Markets are back in rally mode now that President Trump has managed to strike a deal with Mexico (which the New York Times and other members of the liberal press have dismissed as a fraud).
But without getting into to many of the details, Trump revealed via Twitter on Monday that the two sides had "signed and documented another very important part of the immigration and security deal with Mexico." The details of the plan will be revealed in the "not too distant future".
Now with our new deal, Mexico is doing more for the USA on Illegal Immigration than the Democrats. In fact, the Democrats are doing NOTHING, they want Open Borders,— Donald J. Trump (@realDonaldTrump) June 10, 2019
which means Illigal Immigration, Drugs and Crime.
We have fully signed and documented another very important part of the Immigration and Security deal with Mexico, one that the U.S. has been asking about getting for many years. It will be revealed in the not too distant future and will need a vote by Mexico’s Legislative body!..— Donald J. Trump (@realDonaldTrump) June 10, 2019
....We do not anticipate a problem with the vote but, if for any reason the approval is not forthcoming, Tariffs will be reinstated!— Donald J. Trump (@realDonaldTrump) June 10, 2019
According to a team of analysts at Goldman Sachs, while the new agreement is better than tariffs, it is not a free lunch for Mexico, which is perhaps why the peso has not held on to the pre-Trump-tariff warning levels...
The agreement will have "fiscal implications, and may over time also have economic, social, security and political implications for the AMLO administration, including..."
Mexico will have to allocate extra budgetary resources for border control and overall migration law and order enforcement.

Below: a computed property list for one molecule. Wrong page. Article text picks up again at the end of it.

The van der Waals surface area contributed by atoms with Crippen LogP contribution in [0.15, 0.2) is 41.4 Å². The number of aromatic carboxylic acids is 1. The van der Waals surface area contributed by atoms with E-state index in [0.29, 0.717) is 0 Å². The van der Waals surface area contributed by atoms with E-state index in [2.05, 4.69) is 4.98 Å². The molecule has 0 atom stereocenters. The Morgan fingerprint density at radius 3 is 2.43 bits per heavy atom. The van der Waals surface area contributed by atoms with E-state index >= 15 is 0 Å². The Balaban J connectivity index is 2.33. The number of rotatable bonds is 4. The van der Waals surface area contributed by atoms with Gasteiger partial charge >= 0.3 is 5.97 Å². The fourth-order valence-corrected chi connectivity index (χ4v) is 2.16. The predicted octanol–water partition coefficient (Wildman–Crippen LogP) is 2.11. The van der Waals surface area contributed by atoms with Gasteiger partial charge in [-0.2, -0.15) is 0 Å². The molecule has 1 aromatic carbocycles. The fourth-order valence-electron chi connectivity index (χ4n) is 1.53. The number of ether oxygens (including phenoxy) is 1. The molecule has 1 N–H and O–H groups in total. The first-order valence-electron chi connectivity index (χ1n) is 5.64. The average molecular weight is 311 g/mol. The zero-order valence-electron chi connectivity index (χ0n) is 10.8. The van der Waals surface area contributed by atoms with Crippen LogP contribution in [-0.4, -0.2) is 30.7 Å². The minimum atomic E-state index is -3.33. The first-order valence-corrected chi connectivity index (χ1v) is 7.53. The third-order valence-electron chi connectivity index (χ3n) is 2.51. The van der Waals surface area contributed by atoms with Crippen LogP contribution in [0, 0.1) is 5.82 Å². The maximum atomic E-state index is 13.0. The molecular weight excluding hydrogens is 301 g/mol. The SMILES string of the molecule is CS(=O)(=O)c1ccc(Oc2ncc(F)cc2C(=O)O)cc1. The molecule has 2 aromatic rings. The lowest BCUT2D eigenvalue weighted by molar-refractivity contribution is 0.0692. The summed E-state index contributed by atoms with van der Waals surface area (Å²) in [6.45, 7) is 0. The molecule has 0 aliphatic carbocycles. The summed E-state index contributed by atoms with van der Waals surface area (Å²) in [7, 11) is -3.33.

Mexico committed to grant some work permits and to house, feed, and provide healthcare and education to an unspecified number of migrants seeking asylum in the US that will be returned to Mexico. The Mexican authorities will likely have to set up facilities in the north of the country to accommodate the asylum seekers and to provide for their security (many of the border towns are already dealing with serious violence and security issues).
If, as seems likely, the number of Central American migrants waiting for the adjudication of US asylum claims grows, there is the risk of tensions in Mexican border communities, as this could put pressure on local social services and stretch local governments’ capacity to attend to the local and arriving communities. Furthermore, diverting limited security forces and law and order assets to both borders may leave other parts of the country thin and exposed in term of security. Overall, beyond the economic costs, the concession made by the Mexican authorities could also be politically costly for President Lopez Obrador, whose political support base is not particularly engaged on Central America asylum and migration to the US issues.
The tariffs issue is likely not dead, just dormant. If the Mexican authorities fail to adequately enforce the agreement and/or change the situation at the border in a way that is deemed satisfactory for the US, the threat of punitive tariffs, or other actions, could return. In this regard, US Treasury Mnuchin stated that President Trump will “retain authority to impose tariffs if Mexico fails to live up to immigration deal commitments”. The risk of a resurgence of the immigration and tariffs issue could increase as the US election dynamics intensify.
Of course, if the New York Times' reporting is accurate, than all of these issues were really laid out months ago, and the tariff debacle was little more than a publicity stunt - a notion that President Trump deeply resents.